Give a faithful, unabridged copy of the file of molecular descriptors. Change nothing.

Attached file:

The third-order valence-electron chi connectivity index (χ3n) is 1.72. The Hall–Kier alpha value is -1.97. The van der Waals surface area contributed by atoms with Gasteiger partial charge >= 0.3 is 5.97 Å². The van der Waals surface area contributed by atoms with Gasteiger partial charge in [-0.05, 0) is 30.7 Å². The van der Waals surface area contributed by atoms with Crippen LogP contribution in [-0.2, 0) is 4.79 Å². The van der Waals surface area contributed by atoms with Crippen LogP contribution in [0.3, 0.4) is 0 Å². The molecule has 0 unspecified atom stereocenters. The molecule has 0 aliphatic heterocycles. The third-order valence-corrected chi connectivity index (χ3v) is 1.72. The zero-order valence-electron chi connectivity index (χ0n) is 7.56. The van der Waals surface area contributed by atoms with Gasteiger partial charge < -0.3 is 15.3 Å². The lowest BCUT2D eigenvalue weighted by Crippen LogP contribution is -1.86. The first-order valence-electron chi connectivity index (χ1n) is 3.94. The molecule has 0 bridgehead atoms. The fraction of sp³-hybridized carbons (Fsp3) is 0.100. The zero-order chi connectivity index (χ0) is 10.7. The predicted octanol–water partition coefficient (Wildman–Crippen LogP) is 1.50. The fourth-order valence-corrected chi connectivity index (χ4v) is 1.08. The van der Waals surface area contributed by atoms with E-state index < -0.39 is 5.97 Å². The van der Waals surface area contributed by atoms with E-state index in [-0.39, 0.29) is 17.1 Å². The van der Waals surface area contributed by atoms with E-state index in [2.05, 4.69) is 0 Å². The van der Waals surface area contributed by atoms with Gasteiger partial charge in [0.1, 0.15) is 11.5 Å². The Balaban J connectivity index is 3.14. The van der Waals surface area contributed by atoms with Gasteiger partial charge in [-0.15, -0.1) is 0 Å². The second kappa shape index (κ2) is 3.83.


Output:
The third-order valence-electron chi connectivity index (χ3n) is 1.72. The Hall–Kier alpha value is -1.97. The van der Waals surface area contributed by atoms with Gasteiger partial charge >= 0.3 is 5.97 Å². The van der Waals surface area contributed by atoms with Gasteiger partial charge in [-0.05, 0) is 30.7 Å². The van der Waals surface area contributed by atoms with Crippen LogP contribution in [-0.2, 0) is 4.79 Å². The van der Waals surface area contributed by atoms with Crippen LogP contribution in [0.3, 0.4) is 0 Å². The molecule has 0 unspecified atom stereocenters. The molecule has 0 aliphatic heterocycles. The third-order valence-corrected chi connectivity index (χ3v) is 1.72. The zero-order valence-electron chi connectivity index (χ0n) is 7.56. The van der Waals surface area contributed by atoms with Gasteiger partial charge < -0.3 is 15.3 Å². The lowest BCUT2D eigenvalue weighted by Crippen LogP contribution is -1.86. The first-order valence-electron chi connectivity index (χ1n) is 3.94. The molecule has 0 bridgehead atoms. The fraction of sp³-hybridized carbons (Fsp3) is 0.100. The zero-order chi connectivity index (χ0) is 10.7. The predicted octanol–water partition coefficient (Wildman–Crippen LogP) is 1.50. The fourth-order valence-corrected chi connectivity index (χ4v) is 1.08. The van der Waals surface area contributed by atoms with E-state index < -0.39 is 5.97 Å². The van der Waals surface area contributed by atoms with E-state index in [-0.39, 0.29) is 17.1 Å². The van der Waals surface area contributed by atoms with E-state index in [2.05, 4.69) is 0 Å². The van der Waals surface area contributed by atoms with Gasteiger partial charge in [0.1, 0.15) is 11.5 Å². The Balaban J connectivity index is 3.14. The van der Waals surface area contributed by atoms with Gasteiger partial charge in [-0.15, -0.1) is 0 Å². The second kappa shape index (κ2) is 3.83.